Picking the right niche can make a huge difference for your agency’s new business prospects. More difference means less competition, for one thing.
There are at least two issues underlying agencies’ lack of differentiation. One is identifying what sets your agency apart. The second is communicating that effectively. Both of those issues bring their own set of problems.
In the past, we’ve discussed how agencies tend to not dig deep enough when they do positioning work on their own. Often they will give up too early in the process and be biased by their insider perspective. The outcome is positioning that is not fully baked; not quite as unique or compelling as it needs to be.
If you haven’t fully articulated what sets your agency apart, how can you know what skills you need to hire for? How will you know what prospects to target? Where should you be looking for those prospects, how should you be speaking to them?
Not clearly communicating what sets your agency apart brings other problems. If a potential client visits your website and can’t figure out exactly what you do or whether you can help clients like them, in their industry, in their region, of their size, they will likely leave and look elsewhere. What starts off as one issue can easily spread until it’s damaged multiple aspects of an agency’s business.
Sometimes agencies try to be too many things to too many people. It’s hard to put a stake in the ground and own a niche for fear of what it might cost in lost business. But getting better at articulating your agency’s area of expertise can make it easier for your ideal clients to find you and make your agency more attractive to them. If your agency has a long list of capabilities, by all means, trim it back.
There are over 120,000 agencies in the U.S, according to AgencySpotter. Some agencies have been able to side-step the agency horde with a unique niche. What can we learn from agencies that have been able to nail their niche positioning?
Carving a Niche
Here are three agencies that have successfully carved out niches for themselves:
Niche: Building mission-driven brands by connecting them to their purpose, and building initiatives that realize their potential for greater business and societal success.
Positioning on homepage: We build mission-driven brands and Shared Mission initiatives that create positive impact at scale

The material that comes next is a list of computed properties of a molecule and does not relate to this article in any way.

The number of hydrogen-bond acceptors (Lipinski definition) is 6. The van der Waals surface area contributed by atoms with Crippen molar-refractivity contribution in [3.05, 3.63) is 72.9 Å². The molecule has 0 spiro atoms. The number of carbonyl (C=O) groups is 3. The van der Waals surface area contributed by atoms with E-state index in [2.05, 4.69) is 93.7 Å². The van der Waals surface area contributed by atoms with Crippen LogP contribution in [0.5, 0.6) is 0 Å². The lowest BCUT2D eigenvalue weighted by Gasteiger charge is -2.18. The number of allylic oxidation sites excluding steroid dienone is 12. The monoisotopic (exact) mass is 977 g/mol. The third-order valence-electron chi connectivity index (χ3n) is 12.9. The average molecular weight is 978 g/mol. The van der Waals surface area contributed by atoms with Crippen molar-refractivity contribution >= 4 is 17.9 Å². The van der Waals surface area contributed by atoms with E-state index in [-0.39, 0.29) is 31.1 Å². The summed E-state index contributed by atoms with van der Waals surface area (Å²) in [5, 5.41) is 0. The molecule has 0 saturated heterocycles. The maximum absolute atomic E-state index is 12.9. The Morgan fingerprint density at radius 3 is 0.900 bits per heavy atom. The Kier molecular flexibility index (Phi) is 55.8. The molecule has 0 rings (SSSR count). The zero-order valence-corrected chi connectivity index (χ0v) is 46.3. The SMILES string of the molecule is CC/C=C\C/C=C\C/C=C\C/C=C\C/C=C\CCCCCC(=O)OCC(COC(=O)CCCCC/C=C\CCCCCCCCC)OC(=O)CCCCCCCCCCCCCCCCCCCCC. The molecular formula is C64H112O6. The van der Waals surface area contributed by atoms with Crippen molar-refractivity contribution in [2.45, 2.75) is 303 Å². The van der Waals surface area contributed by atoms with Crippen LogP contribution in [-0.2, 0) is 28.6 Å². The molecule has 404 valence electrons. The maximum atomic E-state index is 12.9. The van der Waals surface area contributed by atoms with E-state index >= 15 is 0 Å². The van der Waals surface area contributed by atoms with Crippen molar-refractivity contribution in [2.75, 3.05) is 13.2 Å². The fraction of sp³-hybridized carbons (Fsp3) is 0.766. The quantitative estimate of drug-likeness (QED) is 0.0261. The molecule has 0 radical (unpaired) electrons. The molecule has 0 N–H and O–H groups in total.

Why it works: Consumers increasingly care about a brand’s politics. For-profit brands that have a “conscience” and are driven by an altruistic message may want to make that focus more consistent and prevalent. Enso’s singular positioning around the themes of mission and purpose make it clear that they are experts in those areas. Additionally, the positioning strongly implies that Enso’s team shares their clients’ commitment to creating positive impact (or making a difference) in the world around them, encouraging a sense of affinity from potential clients.
Niche: Websites built on Hubspot’s Content Management System (CMS)
Positioning on homepage: Discover a new approach to Hubspot website design; Learn more about our disruptive approach to web design.
Why it works: Hubspot is a leading marketing automation and CMS platform. Hubspot customers need website designers that are versed in that platform. It’s extremely clear what Brand Builder Solutions does (build sites on Hubspot’s platform), and that they specialize in it (it’s the one thing they do). Also, the “disruptive approach” is compelling, it makes me want to learn more about what their approach is and why it’s so disruptive.
Niche: Alcoholic beverages
Positioning on homepage: Strategic solutions for wine, spirits, beer & other alcoholic beverages.
Why it works: By focusing on one specific category, CF NAPA is able to offer a fairly broad range of services while still being extremely targeted and clear about what they do. It helps that they are located in the heart of California’s wine country, so they have no shortage of potential clients. It’s clear they have built an unparalleled expertise in their niche, which should put them on the radar of every brand in the alcohol beverage category come pitch time.
How can you differentiate your agency?
Here are a few examples:
- Size, scale (regional, small, international, independent, etc.)
- Superstars on staff
- Market focus (industry, B2B, B2C, etc.)
- End customer focus (marketing to millennials, Gen Z, women, Hispanic consumers, etc.)
Want even more ideas? Here are some examples of “profitable” niches for marketing agencies from Coveted Consultant.
When describing your agency, use caution with terms that are overused or have limited meaning, like these:
- Full service
Is it time to revisit your agency’s positioning?
When is the last time you audited your agency’s positioning for relevance, currency, and consistency? How often do you check your agency’s area(s) of specialty against competitors, either in the search engine results page, or in agency databases? Change comes fast in adland, so make sure you regularly re-evaluate your position, your niche, and consider whether it's time to pivot or refine your agency’s presentation.
Read more about agency positioning:
- How an Agency Brand Audit Can Boost Your New Business
- Positioning and the Art of Agency Branding (Hubspot)
- How to Position Your Agency to Win New Business (Sutter)
- Ad Agency Positioning: 13 Companies That Have Found Their Focus (Hubspot)
- 243 Ad Agencies Share How They are Different from the Rest for New Business (Fuel Lines)
Image credit: © iStockPhoto/oonal